The governor of Luanda announced the initiative in October 2012.  Officials said the move would reduce the informal sector in a nation still struggling to piece itself together after a 27-year-long civil war that ended in 2002.  Authorities at the time promised to build new markets for the vendors, though those have yet to appear.  

    Lefkow said that there are other hurdles that the government seems unwilling to address. “The problem is, is that there are a number of obstacles for these people who are in the informal sector to actually work formally in markets.  Even if they have the money to pay fees to get a license, for example, many of them don’t even have identity documents," he noted. "They’ve been living around Luanda for many years.  Many of them fled the civil war in Angola and came from other areas.  And the government has done virtually nothing to help these people get identity documents which are key for them to be able to work and live legally and enjoy the benefits of working in the formal sector.”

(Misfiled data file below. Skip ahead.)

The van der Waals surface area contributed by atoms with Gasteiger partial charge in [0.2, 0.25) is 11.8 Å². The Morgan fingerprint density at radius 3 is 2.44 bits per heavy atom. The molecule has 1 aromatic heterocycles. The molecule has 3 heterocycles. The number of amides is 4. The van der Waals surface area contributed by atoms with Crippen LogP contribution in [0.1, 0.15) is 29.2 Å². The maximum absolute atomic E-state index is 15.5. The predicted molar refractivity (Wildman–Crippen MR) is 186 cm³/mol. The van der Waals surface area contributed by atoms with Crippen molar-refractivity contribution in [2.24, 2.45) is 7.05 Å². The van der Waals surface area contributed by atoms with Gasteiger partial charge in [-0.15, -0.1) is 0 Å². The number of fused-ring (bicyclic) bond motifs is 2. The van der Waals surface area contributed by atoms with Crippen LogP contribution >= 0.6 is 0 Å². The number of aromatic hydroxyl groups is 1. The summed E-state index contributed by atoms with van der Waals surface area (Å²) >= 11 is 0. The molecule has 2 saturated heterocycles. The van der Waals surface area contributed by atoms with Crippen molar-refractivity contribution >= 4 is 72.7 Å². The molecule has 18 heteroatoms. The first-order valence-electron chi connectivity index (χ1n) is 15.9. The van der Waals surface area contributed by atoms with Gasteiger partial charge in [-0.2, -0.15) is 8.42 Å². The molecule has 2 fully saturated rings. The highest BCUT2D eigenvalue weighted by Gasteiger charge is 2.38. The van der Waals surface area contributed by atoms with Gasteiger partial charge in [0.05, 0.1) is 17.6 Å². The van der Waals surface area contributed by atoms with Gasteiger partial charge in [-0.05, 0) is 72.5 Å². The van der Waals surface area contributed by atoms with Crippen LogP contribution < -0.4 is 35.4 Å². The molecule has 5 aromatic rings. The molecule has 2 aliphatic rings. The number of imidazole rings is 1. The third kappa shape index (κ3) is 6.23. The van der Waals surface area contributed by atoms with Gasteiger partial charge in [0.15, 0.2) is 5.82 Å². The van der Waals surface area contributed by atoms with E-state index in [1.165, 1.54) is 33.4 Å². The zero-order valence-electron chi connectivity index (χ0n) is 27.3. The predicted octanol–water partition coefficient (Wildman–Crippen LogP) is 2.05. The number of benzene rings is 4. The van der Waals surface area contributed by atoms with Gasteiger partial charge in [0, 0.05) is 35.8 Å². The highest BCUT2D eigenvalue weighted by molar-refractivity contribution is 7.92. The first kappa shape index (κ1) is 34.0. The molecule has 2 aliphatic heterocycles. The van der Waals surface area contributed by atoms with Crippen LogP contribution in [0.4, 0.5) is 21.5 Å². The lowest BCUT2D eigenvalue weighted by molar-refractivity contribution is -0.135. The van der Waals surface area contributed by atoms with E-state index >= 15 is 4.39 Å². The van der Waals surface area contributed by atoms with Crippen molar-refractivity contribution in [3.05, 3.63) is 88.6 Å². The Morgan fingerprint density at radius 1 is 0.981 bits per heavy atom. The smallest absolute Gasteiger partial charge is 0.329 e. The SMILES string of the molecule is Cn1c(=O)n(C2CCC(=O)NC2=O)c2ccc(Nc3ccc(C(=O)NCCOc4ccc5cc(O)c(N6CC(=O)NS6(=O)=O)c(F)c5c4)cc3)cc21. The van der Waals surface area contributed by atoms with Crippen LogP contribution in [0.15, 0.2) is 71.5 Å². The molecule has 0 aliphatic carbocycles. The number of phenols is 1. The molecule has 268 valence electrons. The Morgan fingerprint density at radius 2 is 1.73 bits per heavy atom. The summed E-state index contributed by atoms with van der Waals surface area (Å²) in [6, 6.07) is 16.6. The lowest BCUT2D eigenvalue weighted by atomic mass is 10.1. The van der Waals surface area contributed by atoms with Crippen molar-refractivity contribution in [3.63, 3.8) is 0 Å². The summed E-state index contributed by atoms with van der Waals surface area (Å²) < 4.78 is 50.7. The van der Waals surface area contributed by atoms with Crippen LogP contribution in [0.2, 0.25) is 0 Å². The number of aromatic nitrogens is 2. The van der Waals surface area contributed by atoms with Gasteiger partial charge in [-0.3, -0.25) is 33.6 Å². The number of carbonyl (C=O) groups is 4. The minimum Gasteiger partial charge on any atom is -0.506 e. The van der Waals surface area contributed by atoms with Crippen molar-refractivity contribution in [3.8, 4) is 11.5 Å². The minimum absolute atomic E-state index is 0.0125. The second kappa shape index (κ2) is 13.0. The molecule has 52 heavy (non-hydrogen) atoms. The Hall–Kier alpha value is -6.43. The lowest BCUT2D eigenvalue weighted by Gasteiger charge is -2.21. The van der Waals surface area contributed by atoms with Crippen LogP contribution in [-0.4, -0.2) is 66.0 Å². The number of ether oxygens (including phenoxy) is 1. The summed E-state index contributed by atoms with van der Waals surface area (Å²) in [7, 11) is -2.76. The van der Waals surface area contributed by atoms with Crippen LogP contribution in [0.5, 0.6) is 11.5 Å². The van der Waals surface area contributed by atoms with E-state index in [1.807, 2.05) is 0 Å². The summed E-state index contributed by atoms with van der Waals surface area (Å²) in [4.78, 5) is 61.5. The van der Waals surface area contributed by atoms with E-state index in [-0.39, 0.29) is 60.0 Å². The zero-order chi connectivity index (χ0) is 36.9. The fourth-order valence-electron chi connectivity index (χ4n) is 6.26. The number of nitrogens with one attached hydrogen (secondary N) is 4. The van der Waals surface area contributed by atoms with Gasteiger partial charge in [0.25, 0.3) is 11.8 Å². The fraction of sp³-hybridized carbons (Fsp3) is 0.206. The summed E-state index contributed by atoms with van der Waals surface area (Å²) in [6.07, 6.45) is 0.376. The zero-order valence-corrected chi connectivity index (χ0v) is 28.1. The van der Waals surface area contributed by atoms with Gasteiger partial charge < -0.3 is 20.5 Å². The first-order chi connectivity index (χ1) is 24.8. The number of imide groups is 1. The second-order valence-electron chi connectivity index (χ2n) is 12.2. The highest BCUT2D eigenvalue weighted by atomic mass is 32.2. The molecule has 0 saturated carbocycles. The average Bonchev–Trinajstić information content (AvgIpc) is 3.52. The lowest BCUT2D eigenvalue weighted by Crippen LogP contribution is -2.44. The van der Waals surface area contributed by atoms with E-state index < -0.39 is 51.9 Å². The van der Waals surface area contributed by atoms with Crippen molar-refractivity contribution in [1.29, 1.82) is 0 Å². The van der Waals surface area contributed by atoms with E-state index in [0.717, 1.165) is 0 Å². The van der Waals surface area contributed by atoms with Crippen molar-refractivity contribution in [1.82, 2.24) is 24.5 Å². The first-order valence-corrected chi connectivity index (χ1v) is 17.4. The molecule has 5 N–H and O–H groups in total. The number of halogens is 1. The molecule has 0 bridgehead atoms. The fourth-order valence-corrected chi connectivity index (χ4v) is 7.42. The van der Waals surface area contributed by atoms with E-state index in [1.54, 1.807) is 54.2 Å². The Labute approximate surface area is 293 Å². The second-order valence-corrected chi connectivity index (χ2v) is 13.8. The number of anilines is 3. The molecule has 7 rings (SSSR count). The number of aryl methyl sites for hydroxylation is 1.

The government’s official news portal does not appear to have covered these operations.  No officials or street vendors could be reached, but the Human Rights Watch report includes numerous accounts from vendors.
     
    Protests have been simmering on a low level in Angola since 2011, in part inspired by the Arab Spring.  One of the groups protesting is the Angolan Revolutionary Movement, which accuses President Jose Eduardo Dos Santos of human rights abuses and mismanaging oil revenues in his 34 years in power.